Applying its freshly carved out exception to the exception to the San Marco facts, the Court found that because the Village had salted and inspected the lot on the eve of plaintiff’s accident to eliminate black ice, the determinative factor of the Village’s liability was whether its snow removal efforts created the icy condition on which plaintiff fell. The Court found that there was an issue of fact as to whether the Village exercised its duty in a reasonably safe manner by plowing high piles of snow adjacent to an active parking lot. In reversing the Second Department and denying the Village’s motion for summary judgment, the Court emphasized that the Village neglected to employ snow and ice removal services on the weekend (when plaintiff’s accident occurred), despite the fact that the parking lot remained open seven days a week.

In light of a strong dissent, the majority attempted to justify its decision by opining that it was not creating a new burden on municipalities with respect to snow and ice removal and that it was not deeming municipalities to be insurers of pedestrians.

The dissenting opinion by Justice Smith disagreed. Justice Smith noted that the majority’s decision was tantamount to holding that “no written notice is required because the municipality was negligent.” According to Justice Smith, the majority’s decision is at odds with the very purpose of the prior written notice requirement, namely to protect municipalities, even when they are negligent, unless they have written notice of the defective and/or dangerous condition at issue.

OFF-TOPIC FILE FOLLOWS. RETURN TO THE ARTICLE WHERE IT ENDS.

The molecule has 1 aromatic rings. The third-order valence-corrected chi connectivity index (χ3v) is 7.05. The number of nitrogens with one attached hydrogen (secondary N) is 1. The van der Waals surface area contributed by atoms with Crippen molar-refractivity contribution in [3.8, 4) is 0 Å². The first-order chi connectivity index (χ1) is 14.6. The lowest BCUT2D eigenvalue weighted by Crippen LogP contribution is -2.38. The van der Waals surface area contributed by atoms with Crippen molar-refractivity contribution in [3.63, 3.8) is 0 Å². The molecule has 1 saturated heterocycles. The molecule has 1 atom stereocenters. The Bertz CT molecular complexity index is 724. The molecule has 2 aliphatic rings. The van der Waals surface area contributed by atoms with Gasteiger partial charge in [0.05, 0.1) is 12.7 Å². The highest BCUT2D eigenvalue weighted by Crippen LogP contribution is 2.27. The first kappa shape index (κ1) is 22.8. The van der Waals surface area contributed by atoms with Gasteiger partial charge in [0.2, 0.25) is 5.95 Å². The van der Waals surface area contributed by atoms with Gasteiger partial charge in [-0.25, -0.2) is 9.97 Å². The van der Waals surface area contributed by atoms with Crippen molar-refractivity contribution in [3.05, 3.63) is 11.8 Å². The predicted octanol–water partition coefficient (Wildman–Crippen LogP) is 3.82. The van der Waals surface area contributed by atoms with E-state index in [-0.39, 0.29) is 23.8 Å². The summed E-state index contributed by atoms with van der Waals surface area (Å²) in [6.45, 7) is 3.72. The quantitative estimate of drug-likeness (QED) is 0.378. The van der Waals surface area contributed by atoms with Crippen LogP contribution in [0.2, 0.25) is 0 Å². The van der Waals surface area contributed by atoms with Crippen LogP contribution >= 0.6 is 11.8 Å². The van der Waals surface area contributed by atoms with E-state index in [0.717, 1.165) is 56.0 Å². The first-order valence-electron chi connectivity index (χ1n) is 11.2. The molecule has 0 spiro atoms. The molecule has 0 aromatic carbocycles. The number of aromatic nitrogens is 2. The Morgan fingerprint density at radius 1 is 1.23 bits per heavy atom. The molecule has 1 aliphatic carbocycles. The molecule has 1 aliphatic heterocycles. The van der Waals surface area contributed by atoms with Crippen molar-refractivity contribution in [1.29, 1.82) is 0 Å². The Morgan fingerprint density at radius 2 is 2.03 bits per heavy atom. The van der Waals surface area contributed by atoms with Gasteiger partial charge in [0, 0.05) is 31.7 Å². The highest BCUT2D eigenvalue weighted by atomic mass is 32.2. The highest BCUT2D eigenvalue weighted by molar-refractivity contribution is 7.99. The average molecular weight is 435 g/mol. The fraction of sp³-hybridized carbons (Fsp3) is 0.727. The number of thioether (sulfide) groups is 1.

In addressing the majority’s contention that dangerous potholes and pavement conditions are more likely to go undetected and/or result from gradual or environmental changes, the dissent held that a municipality would not need to rely on the prior written notice rule if a danger was truly unforeseeable and unknown. Rather, as the dissent opined, it is where the risk is foreseeable, and the municipality is negligent in failing to foresee the danger, that the prior written notice rule takes effect and shields municipalities from perpetual slip and fall lawsuits.

The dissent found that neither the terms of the prior written notice rule nor the legislative intent behind it leave room for a distinction between snow and ice cases as compared to pavement and sidewalk cases. Further, the dissent forewarned that extending the affirmative creation exception to snow and ice cases such as the present one would serve to swallow up the protection afforded to municipalities by the prior written notice rule and effectively defeat the rule’s purpose.

Kevin G. Faley and Kenneth E. Pitcoff are partners in the firm of Morris Duffy Alonso & Faley. Mr. Faley focuses on litigation and trial work with an emphasis in construction litigation. Mr. Pitcoff focuses on high profile public entity cases.


1. Village Law §6-628; Town Law §65(a); Second Class City Law §244; New York City Admin. Code §7-201(c)(2).

2. San Marco v. Village of Mount Kisco, 2010 N.Y. Slip Op. 09197.

3. Yarborough v. City of N.Y., 813 N.Y.S.2d 511 (2d Dept. 2003); Oboler v. City of N.Y., 8 N.Y.3d 888 (2d Dept. 2007).

4. Zahn v. City of N.Y., 299 N.Y. 581 (1949).

5. Smith v. County of Orange, 858 N.Y.S.2d 385 (2d Dept. 2008).